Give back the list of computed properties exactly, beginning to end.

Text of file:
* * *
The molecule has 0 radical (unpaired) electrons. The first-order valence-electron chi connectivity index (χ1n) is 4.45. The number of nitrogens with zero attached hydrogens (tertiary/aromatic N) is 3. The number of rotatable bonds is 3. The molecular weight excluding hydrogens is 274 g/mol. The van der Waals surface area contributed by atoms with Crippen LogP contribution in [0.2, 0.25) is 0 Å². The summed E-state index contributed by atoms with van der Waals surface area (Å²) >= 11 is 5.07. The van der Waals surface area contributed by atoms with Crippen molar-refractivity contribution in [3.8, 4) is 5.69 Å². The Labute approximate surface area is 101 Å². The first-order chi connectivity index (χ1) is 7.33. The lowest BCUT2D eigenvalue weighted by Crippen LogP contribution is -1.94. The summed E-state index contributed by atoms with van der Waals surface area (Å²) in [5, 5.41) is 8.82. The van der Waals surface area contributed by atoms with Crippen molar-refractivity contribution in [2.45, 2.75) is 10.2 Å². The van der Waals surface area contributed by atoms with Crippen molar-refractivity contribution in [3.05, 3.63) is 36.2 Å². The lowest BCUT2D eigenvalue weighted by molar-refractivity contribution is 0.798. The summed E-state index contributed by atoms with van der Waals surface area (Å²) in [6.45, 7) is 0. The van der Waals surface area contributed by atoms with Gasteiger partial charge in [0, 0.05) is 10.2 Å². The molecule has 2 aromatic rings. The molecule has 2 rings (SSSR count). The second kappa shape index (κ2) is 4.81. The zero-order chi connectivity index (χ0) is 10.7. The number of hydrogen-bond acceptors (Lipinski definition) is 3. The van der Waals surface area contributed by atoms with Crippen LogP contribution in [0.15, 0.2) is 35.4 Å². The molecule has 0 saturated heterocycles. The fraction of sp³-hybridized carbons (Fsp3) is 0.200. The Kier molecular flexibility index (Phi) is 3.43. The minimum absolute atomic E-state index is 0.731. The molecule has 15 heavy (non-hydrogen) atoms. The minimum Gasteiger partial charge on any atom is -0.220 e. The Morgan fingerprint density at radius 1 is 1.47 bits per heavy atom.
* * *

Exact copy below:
The molecule has 0 radical (unpaired) electrons. The first-order valence-electron chi connectivity index (χ1n) is 4.45. The number of nitrogens with zero attached hydrogens (tertiary/aromatic N) is 3. The number of rotatable bonds is 3. The molecular weight excluding hydrogens is 274 g/mol. The van der Waals surface area contributed by atoms with Crippen LogP contribution in [0.2, 0.25) is 0 Å². The summed E-state index contributed by atoms with van der Waals surface area (Å²) >= 11 is 5.07. The van der Waals surface area contributed by atoms with Crippen molar-refractivity contribution in [3.8, 4) is 5.69 Å². The Labute approximate surface area is 101 Å². The first-order chi connectivity index (χ1) is 7.33. The lowest BCUT2D eigenvalue weighted by Crippen LogP contribution is -1.94. The summed E-state index contributed by atoms with van der Waals surface area (Å²) in [5, 5.41) is 8.82. The van der Waals surface area contributed by atoms with Crippen molar-refractivity contribution in [2.45, 2.75) is 10.2 Å². The van der Waals surface area contributed by atoms with Crippen molar-refractivity contribution in [3.05, 3.63) is 36.2 Å². The lowest BCUT2D eigenvalue weighted by molar-refractivity contribution is 0.798. The summed E-state index contributed by atoms with van der Waals surface area (Å²) in [6.45, 7) is 0. The van der Waals surface area contributed by atoms with Gasteiger partial charge in [0, 0.05) is 10.2 Å². The molecule has 2 aromatic rings. The molecule has 2 rings (SSSR count). The second kappa shape index (κ2) is 4.81. The zero-order chi connectivity index (χ0) is 10.7. The number of hydrogen-bond acceptors (Lipinski definition) is 3. The van der Waals surface area contributed by atoms with Crippen LogP contribution in [0.15, 0.2) is 35.4 Å². The molecule has 0 saturated heterocycles. The fraction of sp³-hybridized carbons (Fsp3) is 0.200. The Kier molecular flexibility index (Phi) is 3.43. The minimum absolute atomic E-state index is 0.731. The molecule has 15 heavy (non-hydrogen) atoms. The minimum Gasteiger partial charge on any atom is -0.220 e. The Morgan fingerprint density at radius 1 is 1.47 bits per heavy atom.